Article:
What the security styles and their effects are

Contributors

There are four different security styles: UNIX, NTFS, mixed, and unified. Each security style has a different effect on how permissions are handled for data. You must understand the different effects to ensure that you select the appropriate security style for your purposes.

It is important to understand that security styles do not determine what client types can or cannot access data. Security styles only determine the type of permissions ONTAP uses to control data access and what client type can modify these permissions.

For example, if a volume uses UNIX security style, SMB clients can still access data (provided that they properly authenticate and authorize) due to the multiprotocol nature of ONTAP. However, ONTAP uses UNIX permissions that only UNIX clients can modify using native tools.

Security style Clients that can modify permissions Permissions that clients can use Resulting effective security style Clients that can access files

Unix

NFS

NFSv3 mode bits

Unix

NFS and SMB

NFSv4.x ACLs

NTFS

SMB

NTFS ACLs

NTFS

Mixed

NFS or SMB

NFSv3 mode bits

UNIX

NFSv4.ACLs

NTFS ACLs

NTFS

Unified

NFS or SMB

NFSv3 mode bits

Unix

NFSv4.1 ACLs

NTFS ACLs

NTFS

FlexVol volumes support UNIX, NTS, and mixed security styles. When the security style is mixed or unified, the effective permissions depend on the client type that last modified the permissions because users set the security style on an individual basis. If the last client that modified permissions was an NFSv3 client, the permissions are UNIX NFSv3 mode bits. If the last client was an NFSv4 client, the permissions are NFSv4 ACLs. If the last client was an SMB client, the permissions are Windows NTFS ACLs.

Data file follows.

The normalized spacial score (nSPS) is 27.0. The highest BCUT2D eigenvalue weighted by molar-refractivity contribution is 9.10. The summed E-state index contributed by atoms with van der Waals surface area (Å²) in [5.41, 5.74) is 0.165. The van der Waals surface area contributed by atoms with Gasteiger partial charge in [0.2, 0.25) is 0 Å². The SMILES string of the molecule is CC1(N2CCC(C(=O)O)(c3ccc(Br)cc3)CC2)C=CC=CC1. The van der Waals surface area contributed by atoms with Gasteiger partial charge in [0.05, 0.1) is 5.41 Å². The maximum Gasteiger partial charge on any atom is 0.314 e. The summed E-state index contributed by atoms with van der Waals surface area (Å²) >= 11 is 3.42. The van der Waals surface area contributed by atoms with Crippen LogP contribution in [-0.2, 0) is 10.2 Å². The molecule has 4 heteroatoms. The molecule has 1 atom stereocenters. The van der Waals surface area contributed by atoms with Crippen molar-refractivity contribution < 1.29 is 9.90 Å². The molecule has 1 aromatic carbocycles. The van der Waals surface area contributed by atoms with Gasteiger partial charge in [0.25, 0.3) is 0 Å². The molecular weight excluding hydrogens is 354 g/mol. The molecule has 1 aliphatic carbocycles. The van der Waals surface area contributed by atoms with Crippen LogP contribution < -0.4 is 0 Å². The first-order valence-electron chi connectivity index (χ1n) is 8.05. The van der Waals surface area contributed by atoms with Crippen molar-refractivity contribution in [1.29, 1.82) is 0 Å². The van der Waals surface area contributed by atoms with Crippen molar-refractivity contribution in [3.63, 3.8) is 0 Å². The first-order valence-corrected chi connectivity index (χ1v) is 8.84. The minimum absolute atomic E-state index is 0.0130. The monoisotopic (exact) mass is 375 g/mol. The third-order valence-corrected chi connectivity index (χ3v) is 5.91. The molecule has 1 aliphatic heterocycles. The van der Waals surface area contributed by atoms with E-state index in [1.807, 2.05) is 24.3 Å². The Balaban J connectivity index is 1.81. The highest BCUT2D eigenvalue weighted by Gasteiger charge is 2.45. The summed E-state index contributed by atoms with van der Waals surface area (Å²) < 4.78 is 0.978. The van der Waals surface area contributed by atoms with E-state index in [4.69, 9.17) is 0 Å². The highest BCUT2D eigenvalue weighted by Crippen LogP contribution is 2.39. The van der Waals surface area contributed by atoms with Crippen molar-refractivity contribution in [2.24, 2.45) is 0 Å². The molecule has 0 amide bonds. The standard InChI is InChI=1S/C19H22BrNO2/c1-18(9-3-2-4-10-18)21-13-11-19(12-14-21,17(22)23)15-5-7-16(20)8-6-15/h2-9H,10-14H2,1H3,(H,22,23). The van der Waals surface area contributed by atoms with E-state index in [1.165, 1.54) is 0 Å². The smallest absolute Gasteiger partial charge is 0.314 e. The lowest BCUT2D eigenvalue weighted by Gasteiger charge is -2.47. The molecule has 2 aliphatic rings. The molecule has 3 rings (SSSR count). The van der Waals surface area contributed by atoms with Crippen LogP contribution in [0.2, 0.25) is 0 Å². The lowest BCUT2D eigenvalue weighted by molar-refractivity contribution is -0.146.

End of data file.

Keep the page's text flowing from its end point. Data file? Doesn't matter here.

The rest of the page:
Beginning with ONTAP 9.2, the show-effective-permissions parameter to the vserver security file-directory command enables you to display effective permissions granted to a Windows or UNIX user on the specified file or folder path. In addition, the optional parameter -share-name enables you to display the effective share permission.

Note

ONTAP initially sets some default file permissions. By default, the effective security style on all data in UNIX, mixed, and unified security style volumes is UNIX and the effective permissions type is UNIX mode bits (0755 unless specified otherwise) until configured by a client as allowed by the default security style. By default, the effective security style on all data in NTFS security style volumes is NTFS and has an ACL allowing full control to everyone.